Grab Swiss chard while still available at the market—this dark leafy green begins to wane (when locally grown) in the winter months. During harvest time, Swiss chard’s verdant leaves and crispy stems offer a delightfully refreshing alternative to lettuce-based salads when paired with juicy tomatoes, now also on their last legs.
Store Swiss chard in the crisper drawer of your refrigerator for up to 1 week. Store ripe tomatoes at room temperature for up to 1 week.
Instead of bread croutons, use cooked chickpeas or quinoa for equal heartiness, texture, and flavour.
In large skillet, heat oil over medium heat. Sauteu0301 chard stems and garlic for 3 minutes, until fragrant. Add bread and toast for 1 to 2 minutes, until beginning to brown. Stir in chard leaves, tomatoes, salt, and chili flakes. Cook until chard is wilted and tomatoes are giving off juice, 2 to 4 minutes. Stir in vinegar and basil. Serve salad warm with a poached egg on top.
This recipe is part of the Preserving the Harvest collection.
This vegan take on classic shepherd’s pie is jam-packed with bold and rich flavours that will ensure no one will miss the meat. While a great source of fibre, lentils also contain the highest amount of folate out of all plant-based foods. Oven ready If you don’t have an ovenproof skillet, you’ll need to transfer cooked lentil filling to a baking dish before topping with mashed sweet potatoes and baking.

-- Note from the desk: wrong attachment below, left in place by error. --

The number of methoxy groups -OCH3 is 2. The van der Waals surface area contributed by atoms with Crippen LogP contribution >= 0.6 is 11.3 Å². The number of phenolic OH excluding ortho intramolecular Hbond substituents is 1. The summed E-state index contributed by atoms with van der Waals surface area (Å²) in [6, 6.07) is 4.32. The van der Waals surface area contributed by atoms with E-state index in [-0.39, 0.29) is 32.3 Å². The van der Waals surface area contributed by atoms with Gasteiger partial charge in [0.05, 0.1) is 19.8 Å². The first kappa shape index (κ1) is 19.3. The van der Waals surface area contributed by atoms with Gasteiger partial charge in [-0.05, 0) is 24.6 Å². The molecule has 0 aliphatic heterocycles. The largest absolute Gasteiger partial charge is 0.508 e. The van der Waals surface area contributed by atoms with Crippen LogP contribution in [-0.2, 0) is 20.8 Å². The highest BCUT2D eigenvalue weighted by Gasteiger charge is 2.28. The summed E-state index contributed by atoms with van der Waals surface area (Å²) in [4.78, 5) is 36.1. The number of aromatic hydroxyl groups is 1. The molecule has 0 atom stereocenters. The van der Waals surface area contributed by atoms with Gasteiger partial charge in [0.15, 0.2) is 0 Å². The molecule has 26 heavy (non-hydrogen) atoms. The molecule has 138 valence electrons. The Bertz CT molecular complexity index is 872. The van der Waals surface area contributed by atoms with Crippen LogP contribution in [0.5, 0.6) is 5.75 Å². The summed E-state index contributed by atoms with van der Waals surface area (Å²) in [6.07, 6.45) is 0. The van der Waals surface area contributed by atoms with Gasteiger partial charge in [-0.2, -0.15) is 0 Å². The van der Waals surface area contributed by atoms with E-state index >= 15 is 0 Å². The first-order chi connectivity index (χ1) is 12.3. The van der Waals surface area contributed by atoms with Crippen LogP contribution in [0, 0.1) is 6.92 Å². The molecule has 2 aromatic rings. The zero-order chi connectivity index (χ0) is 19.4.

Cauliflower has been having a moment lately, and this salad proves exactly why. Tender caramelized cauliflower is crowned in a glorious sweet and savoury crumble that will ensure it a place on your table all month long. Of all tree nuts, pecans have the highest concentration of flavonoids, which offer beneficial anti-inflammatory effects, and they also protect your cells from oxidative damage. Crumble perfection This crumble topping is too good not to use it on other preparations. Sprinkle over a carrot ribbon salad to add some extra pizzazz, use as a glorious garnish on a soup or stew, or consider generously spooning over your next vegetable “steak” to add some delicious textural variation.
This gloriously comforting dish gets its creamy lusciousness from a can of white beans. Feel free to use whatever vegetables you have on hand instead of broccoli. Pass the pasta Instead of regular pasta, consider serving this sauce over zucchini noodles, carrot noodles, or cooked spaghetti squash.
This nut-free take on classic queso dip is everything you want and more. Paired with chips, crackers, or crudités, this creamy, zesty, smoky, and oh-so-satisfying dip is easy enough to whip up for a cozy snack or as an appetizer for company. Go nuts! If you’re okay to eat nuts, try substituting sunflower seeds with 1 cup (250 mL) raw cashews.